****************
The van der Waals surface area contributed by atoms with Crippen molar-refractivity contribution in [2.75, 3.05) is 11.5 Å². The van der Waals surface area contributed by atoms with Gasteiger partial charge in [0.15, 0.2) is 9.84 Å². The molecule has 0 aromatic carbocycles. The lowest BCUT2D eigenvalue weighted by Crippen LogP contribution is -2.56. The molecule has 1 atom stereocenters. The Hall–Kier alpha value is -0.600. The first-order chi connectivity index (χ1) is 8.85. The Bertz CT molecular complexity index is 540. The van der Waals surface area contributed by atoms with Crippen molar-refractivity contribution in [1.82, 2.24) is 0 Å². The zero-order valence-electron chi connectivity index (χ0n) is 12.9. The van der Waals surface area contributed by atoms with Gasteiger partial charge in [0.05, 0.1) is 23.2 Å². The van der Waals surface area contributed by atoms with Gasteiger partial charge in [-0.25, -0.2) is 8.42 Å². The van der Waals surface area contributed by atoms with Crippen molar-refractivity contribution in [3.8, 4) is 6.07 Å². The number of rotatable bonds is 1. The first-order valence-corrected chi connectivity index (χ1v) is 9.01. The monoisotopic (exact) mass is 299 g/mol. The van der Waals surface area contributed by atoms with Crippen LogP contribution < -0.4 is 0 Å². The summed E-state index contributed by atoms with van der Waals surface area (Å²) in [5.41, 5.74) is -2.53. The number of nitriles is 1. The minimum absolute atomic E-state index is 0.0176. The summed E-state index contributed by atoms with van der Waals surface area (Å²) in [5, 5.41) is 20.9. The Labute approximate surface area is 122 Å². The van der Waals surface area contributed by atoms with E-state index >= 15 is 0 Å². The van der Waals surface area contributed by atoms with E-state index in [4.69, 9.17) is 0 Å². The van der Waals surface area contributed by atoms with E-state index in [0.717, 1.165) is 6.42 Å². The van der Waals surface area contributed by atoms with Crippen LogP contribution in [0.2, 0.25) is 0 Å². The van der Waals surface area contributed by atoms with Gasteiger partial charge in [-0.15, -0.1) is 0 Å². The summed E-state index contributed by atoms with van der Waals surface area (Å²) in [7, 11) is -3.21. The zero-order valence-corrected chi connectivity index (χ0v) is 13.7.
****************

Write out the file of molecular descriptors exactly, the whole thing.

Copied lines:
The van der Waals surface area contributed by atoms with Crippen molar-refractivity contribution in [2.75, 3.05) is 11.5 Å². The van der Waals surface area contributed by atoms with Gasteiger partial charge in [0.15, 0.2) is 9.84 Å². The molecule has 0 aromatic carbocycles. The lowest BCUT2D eigenvalue weighted by Crippen LogP contribution is -2.56. The molecule has 1 atom stereocenters. The Hall–Kier alpha value is -0.600. The first-order chi connectivity index (χ1) is 8.85. The Bertz CT molecular complexity index is 540. The van der Waals surface area contributed by atoms with Crippen molar-refractivity contribution in [1.82, 2.24) is 0 Å². The zero-order valence-electron chi connectivity index (χ0n) is 12.9. The van der Waals surface area contributed by atoms with Gasteiger partial charge in [0.05, 0.1) is 23.2 Å². The van der Waals surface area contributed by atoms with Gasteiger partial charge in [-0.25, -0.2) is 8.42 Å². The van der Waals surface area contributed by atoms with Crippen molar-refractivity contribution in [3.8, 4) is 6.07 Å². The number of rotatable bonds is 1. The first-order valence-corrected chi connectivity index (χ1v) is 9.01. The monoisotopic (exact) mass is 299 g/mol. The van der Waals surface area contributed by atoms with Crippen LogP contribution < -0.4 is 0 Å². The summed E-state index contributed by atoms with van der Waals surface area (Å²) in [5.41, 5.74) is -2.53. The number of nitriles is 1. The minimum absolute atomic E-state index is 0.0176. The summed E-state index contributed by atoms with van der Waals surface area (Å²) in [5, 5.41) is 20.9. The Labute approximate surface area is 122 Å². The van der Waals surface area contributed by atoms with E-state index >= 15 is 0 Å². The van der Waals surface area contributed by atoms with E-state index in [4.69, 9.17) is 0 Å². The van der Waals surface area contributed by atoms with E-state index in [0.717, 1.165) is 6.42 Å². The van der Waals surface area contributed by atoms with Crippen LogP contribution in [0.2, 0.25) is 0 Å². The van der Waals surface area contributed by atoms with Gasteiger partial charge in [-0.15, -0.1) is 0 Å². The summed E-state index contributed by atoms with van der Waals surface area (Å²) in [7, 11) is -3.21. The zero-order valence-corrected chi connectivity index (χ0v) is 13.7.